Dazed and confused? Not me. I’m just Lost in the Cheese Aisle.

Monday, January 18, 2016


“Out, damned spot!” - Lady Macbeth (Macbeth, Act V, Scene 1)

“Will all great Neptune’s ocean wash this blood
Clean from my hand? No; this my hand will rather
The multitudinous seas incarnadine,
Making the green one red.” - Macbeth (Macbeth, Act II, Scene 2)

* * *

Every once in a while, I indulge my love of the Beet-Root.

Whole Paycheck Foods generally offers a fine selection of beets - red, golden, and, occasionally, the pink-and-white chioggia - and it is there that I will pick up a few softball-sized specimens when the Beet-Urge strikes. A softball-sized beet, we should note, is reasonably humongous.

Most often, I will rinse said beet to remove surface dirt, wrap it in aluminum foil, and then roast it at 350ºF for 75-90 minutes. Once it cools enough to be handled, I remove the skin by rubbing it off with paper towels - way easier than using a potato peeler on a raw beet. Then it is a simple matter of hacking the root into large dice and seasoning to taste. (I like to douse beets in sherry vinegar, give them a liberal sprinkle of orange zest and tarragon, a pinch or two of kosher salt and freshly ground black pepper, and then a drizzle of olive oil. Add some goat cheese and/or a few orange segments if you want to get fancy.)

Beets with suprêmes of blood orange, AKA “Murder in the Produce Section.”

As I was skinning one especially large root the other day, I could not help but notice the incredible amount of reddish-purple juice that was schpritzing all over the kitchen. Good Gawd, it resembled nothing so much as a vegan murder scene... and that made me think of The Scottish Play, for it takes a certain amount of obsessive hand-scrubbing à la Lady Macbeth to remove the persistent Beet-Root Stain.

Ahhh, the things I endure to enjoy my tasty treats.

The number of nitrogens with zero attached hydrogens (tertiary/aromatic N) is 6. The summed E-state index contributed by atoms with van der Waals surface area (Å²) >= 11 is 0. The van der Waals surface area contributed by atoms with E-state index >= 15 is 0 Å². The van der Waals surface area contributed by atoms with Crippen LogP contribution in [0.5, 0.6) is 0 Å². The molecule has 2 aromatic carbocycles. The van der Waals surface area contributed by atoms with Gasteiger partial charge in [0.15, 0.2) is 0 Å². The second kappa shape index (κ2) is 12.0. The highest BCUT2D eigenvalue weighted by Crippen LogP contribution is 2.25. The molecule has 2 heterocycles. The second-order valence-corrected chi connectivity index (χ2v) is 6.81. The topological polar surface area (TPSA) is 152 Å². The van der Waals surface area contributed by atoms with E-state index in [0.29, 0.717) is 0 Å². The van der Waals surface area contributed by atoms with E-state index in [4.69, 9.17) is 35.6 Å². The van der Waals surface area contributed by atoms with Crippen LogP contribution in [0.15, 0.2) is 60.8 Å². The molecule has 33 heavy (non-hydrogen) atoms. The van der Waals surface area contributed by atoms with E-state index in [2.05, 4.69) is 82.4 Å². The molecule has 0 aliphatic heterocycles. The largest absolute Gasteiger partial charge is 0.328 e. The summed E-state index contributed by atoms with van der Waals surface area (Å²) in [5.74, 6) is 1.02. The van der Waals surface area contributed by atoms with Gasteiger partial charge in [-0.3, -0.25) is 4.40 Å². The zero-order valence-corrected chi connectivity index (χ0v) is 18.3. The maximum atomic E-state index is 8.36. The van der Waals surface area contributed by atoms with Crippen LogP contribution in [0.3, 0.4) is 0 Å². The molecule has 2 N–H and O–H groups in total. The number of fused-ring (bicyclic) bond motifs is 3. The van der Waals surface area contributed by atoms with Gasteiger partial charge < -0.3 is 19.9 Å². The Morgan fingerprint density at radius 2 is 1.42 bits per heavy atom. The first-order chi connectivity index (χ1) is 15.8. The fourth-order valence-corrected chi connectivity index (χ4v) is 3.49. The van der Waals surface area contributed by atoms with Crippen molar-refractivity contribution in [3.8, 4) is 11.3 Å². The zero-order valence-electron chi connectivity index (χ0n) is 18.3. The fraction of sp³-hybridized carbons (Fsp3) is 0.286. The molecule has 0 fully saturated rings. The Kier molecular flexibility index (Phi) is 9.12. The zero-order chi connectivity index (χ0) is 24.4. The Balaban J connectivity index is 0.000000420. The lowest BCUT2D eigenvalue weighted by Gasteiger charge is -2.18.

Postscriptum: The following evening, I was reminded about yet another property of the Ruby Root, having been momentarily horrified at the reddish color appearing in the porcelain bowl. “Holy crap!” I thought. “Am I passing another kidney stone?” And then I remembered the beets.


Kevin Kim said...

Tom Robbins is the Master of the Beet.

From Jitterbug Perfume:

The beet is the most intense of vegetables. The radish, admittedly, is more feverish, but the fire of the radish is a cold fire, the fire of discontent, not of passion. Tomatoes are lusty enough, yet there runs through tomatoes an undercurrent of frivolity. Beets are deadly serious.

Slavic peoples get their physical characteristics from potatoes, their smoldering inquietude from radishes, their seriousness from beets.

The beet is the melancholy vegetable, the one most willing to suffer. You can't squeeze blood out of a turnip...

The beet is the murderer returned to the scene of the crime. The beet is what happens when the cherry finishes with the carrot. The beet is the ancient ancestor of the autumn moon, bearded, buried, all but fossilized; the dark green sails of the grounded moon-boat stitched with veins of primordial plasma; the kite string that once connected the moon to the Earth now a muddy whisker drilling desperately for rubies.

The beet was Rasputin's favorite vegetable. You could see it in his eyes.

The Maximum Leader said...

I, too, love beets. They are wonderful. Now I am having a craving.